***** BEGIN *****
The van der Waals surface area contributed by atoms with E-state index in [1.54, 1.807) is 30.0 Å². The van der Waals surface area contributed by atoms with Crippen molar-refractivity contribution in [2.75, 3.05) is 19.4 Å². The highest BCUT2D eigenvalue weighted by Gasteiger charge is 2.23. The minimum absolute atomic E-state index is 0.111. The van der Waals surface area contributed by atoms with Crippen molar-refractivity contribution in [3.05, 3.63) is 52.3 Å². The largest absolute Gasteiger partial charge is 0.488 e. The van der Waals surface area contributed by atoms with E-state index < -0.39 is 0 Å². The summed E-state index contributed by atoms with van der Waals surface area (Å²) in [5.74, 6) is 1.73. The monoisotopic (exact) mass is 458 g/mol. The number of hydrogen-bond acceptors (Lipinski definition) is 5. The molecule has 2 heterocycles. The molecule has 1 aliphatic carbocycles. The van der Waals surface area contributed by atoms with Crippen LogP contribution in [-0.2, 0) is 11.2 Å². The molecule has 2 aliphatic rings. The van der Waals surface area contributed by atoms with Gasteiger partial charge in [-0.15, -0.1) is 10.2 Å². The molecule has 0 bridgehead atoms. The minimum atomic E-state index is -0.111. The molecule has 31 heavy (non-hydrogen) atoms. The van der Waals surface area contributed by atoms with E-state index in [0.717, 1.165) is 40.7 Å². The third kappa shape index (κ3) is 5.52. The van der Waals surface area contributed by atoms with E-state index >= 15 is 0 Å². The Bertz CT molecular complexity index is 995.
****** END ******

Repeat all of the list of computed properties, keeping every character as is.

The van der Waals surface area contributed by atoms with E-state index in [1.54, 1.807) is 30.0 Å². The van der Waals surface area contributed by atoms with Crippen molar-refractivity contribution in [2.75, 3.05) is 19.4 Å². The highest BCUT2D eigenvalue weighted by Gasteiger charge is 2.23. The minimum absolute atomic E-state index is 0.111. The van der Waals surface area contributed by atoms with Crippen molar-refractivity contribution in [3.05, 3.63) is 52.3 Å². The largest absolute Gasteiger partial charge is 0.488 e. The van der Waals surface area contributed by atoms with E-state index < -0.39 is 0 Å². The summed E-state index contributed by atoms with van der Waals surface area (Å²) in [5.74, 6) is 1.73. The monoisotopic (exact) mass is 458 g/mol. The number of hydrogen-bond acceptors (Lipinski definition) is 5. The molecule has 2 heterocycles. The molecule has 1 aliphatic carbocycles. The van der Waals surface area contributed by atoms with Crippen LogP contribution in [-0.2, 0) is 11.2 Å². The molecule has 2 aliphatic rings. The van der Waals surface area contributed by atoms with Gasteiger partial charge in [-0.15, -0.1) is 10.2 Å². The molecule has 0 bridgehead atoms. The minimum atomic E-state index is -0.111. The molecule has 31 heavy (non-hydrogen) atoms. The van der Waals surface area contributed by atoms with E-state index in [0.717, 1.165) is 40.7 Å². The third kappa shape index (κ3) is 5.52. The van der Waals surface area contributed by atoms with E-state index >= 15 is 0 Å². The Bertz CT molecular complexity index is 995.